State Water Board approves historic Russian River water sharing agreement
The State Water Resources Control Board on Tuesday approved a groundbreaking agreement that allows “senior” water rights holders in the upper Russian River watershed to share their supply with junior rights holders whose claims might otherwise be suspended due to drought.
The collaborative, community-first approach, negotiated over many months by agricultural, municipal, tribal and other stakeholders in the region, is the first of its kind to try to bring balance to the allocation of scarce water supplies in a state governed by what one board member called an “inherently inequitable” water rights system.
Instead of relying on the century-plus-old “first in time, first in right” system, through which younger water rights can be fully curtailed while senior rights are left completely whole, the voluntary framework approved Tuesday allows neighbors to support each other through hard times, supporters say.
Any senior water rights holder who participates will be agreeing to forgo some of their water so that junior water rights holders can at least have a minimal amount to sustain their agricultural interests or other needs.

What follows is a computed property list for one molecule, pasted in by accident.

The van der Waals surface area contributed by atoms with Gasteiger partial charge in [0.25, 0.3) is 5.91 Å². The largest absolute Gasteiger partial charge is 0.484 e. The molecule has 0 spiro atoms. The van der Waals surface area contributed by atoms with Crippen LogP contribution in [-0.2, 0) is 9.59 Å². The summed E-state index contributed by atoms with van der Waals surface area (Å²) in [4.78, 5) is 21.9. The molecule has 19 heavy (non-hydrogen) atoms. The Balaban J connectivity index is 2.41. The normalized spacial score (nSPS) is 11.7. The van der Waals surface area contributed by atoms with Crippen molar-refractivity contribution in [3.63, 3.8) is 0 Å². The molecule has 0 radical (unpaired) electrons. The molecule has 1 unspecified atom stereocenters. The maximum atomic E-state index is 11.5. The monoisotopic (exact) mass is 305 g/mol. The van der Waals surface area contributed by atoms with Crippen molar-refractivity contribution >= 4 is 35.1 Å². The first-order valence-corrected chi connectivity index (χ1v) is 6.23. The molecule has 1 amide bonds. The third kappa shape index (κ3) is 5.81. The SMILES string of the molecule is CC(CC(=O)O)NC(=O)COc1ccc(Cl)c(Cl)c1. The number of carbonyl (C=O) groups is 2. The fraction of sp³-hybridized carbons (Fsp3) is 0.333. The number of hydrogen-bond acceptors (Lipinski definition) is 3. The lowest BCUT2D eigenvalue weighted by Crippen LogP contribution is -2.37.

The five-member board, which approved it unanimously, lauded it for its innovation and focus on equity, as well as its practicality in making room for more people to weather the drought successfully.
The water rights system “is what it is, and it is something of a blunt tool,” board Chairman E. Joaquin Esquivel said. “But here, again, water rights holders in communities can organize and say there’s an ability to share better with one another.”
The decision comes as the state board imposes what Division of Water Rights Deputy Director Erik Ekdahl called “significant, very deep cuts” on 4,252 water rights holders in the San Joaquin/Sacramento River Delta watershed. The curtailment orders take effect tomorrow.
About 1,800 upper and lower Russian River water rights were curtailed last year as Lake Mendocino receded to its lowest level on record. Ekdahl said supply and demand evaluations for this year had been conducted monthly and would be made at the end of this week, with curtailments possible as soon as June 16.
If the water sharing agreement works, some who might be curtailed may still get some water. But success still depends on enough people and institutions enrolling in the program, including enough with senior water rights to contribute enough water for junior rights holders to use.
Enrollment is open through June 20. Calculations made in the days to follow will determine if the program is viable for this year. That means curtailments could go into effect a few days before that determination is made.
It may be possible to go forward with as few as 10 participants, depending on the mix, said Sam Boland-Brien, supervising engineer with state water board. But there are hundreds of water rights holders in the upper river and “obvious” benefits of scale, “so we would like to see 100 percent enrollment,” he said.